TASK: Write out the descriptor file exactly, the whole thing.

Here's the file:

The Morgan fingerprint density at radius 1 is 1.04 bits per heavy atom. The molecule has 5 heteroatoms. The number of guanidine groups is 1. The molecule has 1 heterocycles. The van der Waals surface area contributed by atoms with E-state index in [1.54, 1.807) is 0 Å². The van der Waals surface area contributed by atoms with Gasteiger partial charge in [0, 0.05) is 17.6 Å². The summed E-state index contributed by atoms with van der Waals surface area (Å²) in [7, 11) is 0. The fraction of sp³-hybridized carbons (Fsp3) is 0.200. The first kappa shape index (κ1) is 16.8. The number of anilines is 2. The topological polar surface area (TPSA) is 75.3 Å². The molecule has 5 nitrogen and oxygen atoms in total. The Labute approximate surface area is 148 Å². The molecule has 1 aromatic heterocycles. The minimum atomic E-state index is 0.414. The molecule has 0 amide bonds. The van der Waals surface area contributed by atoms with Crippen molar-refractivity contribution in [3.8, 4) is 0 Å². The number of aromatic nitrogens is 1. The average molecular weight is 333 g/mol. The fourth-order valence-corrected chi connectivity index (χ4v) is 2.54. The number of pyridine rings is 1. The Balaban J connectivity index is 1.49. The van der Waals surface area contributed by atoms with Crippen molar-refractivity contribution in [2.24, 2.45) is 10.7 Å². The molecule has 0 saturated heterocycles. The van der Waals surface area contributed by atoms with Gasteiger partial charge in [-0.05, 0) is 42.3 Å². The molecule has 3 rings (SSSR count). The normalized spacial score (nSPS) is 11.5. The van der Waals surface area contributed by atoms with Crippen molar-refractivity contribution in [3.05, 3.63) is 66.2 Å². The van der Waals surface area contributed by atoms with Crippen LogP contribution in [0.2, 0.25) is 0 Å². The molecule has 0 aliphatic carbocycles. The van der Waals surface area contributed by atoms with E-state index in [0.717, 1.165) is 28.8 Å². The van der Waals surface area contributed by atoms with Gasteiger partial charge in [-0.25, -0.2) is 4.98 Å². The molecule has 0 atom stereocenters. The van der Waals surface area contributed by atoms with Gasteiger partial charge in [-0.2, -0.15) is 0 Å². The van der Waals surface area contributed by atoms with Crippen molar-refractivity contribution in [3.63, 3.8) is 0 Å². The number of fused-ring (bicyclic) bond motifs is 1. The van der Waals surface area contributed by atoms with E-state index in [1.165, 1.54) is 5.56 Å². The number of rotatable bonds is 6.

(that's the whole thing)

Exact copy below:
The Morgan fingerprint density at radius 1 is 1.04 bits per heavy atom. The molecule has 5 heteroatoms. The number of guanidine groups is 1. The molecule has 1 heterocycles. The van der Waals surface area contributed by atoms with E-state index in [1.54, 1.807) is 0 Å². The van der Waals surface area contributed by atoms with Gasteiger partial charge in [0, 0.05) is 17.6 Å². The summed E-state index contributed by atoms with van der Waals surface area (Å²) in [7, 11) is 0. The fraction of sp³-hybridized carbons (Fsp3) is 0.200. The first kappa shape index (κ1) is 16.8. The number of anilines is 2. The topological polar surface area (TPSA) is 75.3 Å². The molecule has 5 nitrogen and oxygen atoms in total. The Labute approximate surface area is 148 Å². The molecule has 1 aromatic heterocycles. The minimum atomic E-state index is 0.414. The molecule has 0 amide bonds. The van der Waals surface area contributed by atoms with Crippen molar-refractivity contribution in [3.8, 4) is 0 Å². The number of aromatic nitrogens is 1. The average molecular weight is 333 g/mol. The fourth-order valence-corrected chi connectivity index (χ4v) is 2.54. The number of pyridine rings is 1. The Balaban J connectivity index is 1.49. The van der Waals surface area contributed by atoms with Crippen molar-refractivity contribution in [2.24, 2.45) is 10.7 Å². The molecule has 0 saturated heterocycles. The van der Waals surface area contributed by atoms with Gasteiger partial charge in [-0.05, 0) is 42.3 Å². The molecule has 3 rings (SSSR count). The normalized spacial score (nSPS) is 11.5. The van der Waals surface area contributed by atoms with Crippen molar-refractivity contribution in [3.05, 3.63) is 66.2 Å². The van der Waals surface area contributed by atoms with Crippen LogP contribution in [0.2, 0.25) is 0 Å². The molecule has 0 aliphatic carbocycles. The van der Waals surface area contributed by atoms with E-state index in [0.717, 1.165) is 28.8 Å². The van der Waals surface area contributed by atoms with Gasteiger partial charge in [-0.25, -0.2) is 4.98 Å². The molecule has 0 atom stereocenters. The van der Waals surface area contributed by atoms with Gasteiger partial charge in [-0.2, -0.15) is 0 Å². The van der Waals surface area contributed by atoms with Crippen molar-refractivity contribution in [3.63, 3.8) is 0 Å². The number of fused-ring (bicyclic) bond motifs is 1. The van der Waals surface area contributed by atoms with E-state index in [1.165, 1.54) is 5.56 Å². The number of rotatable bonds is 6.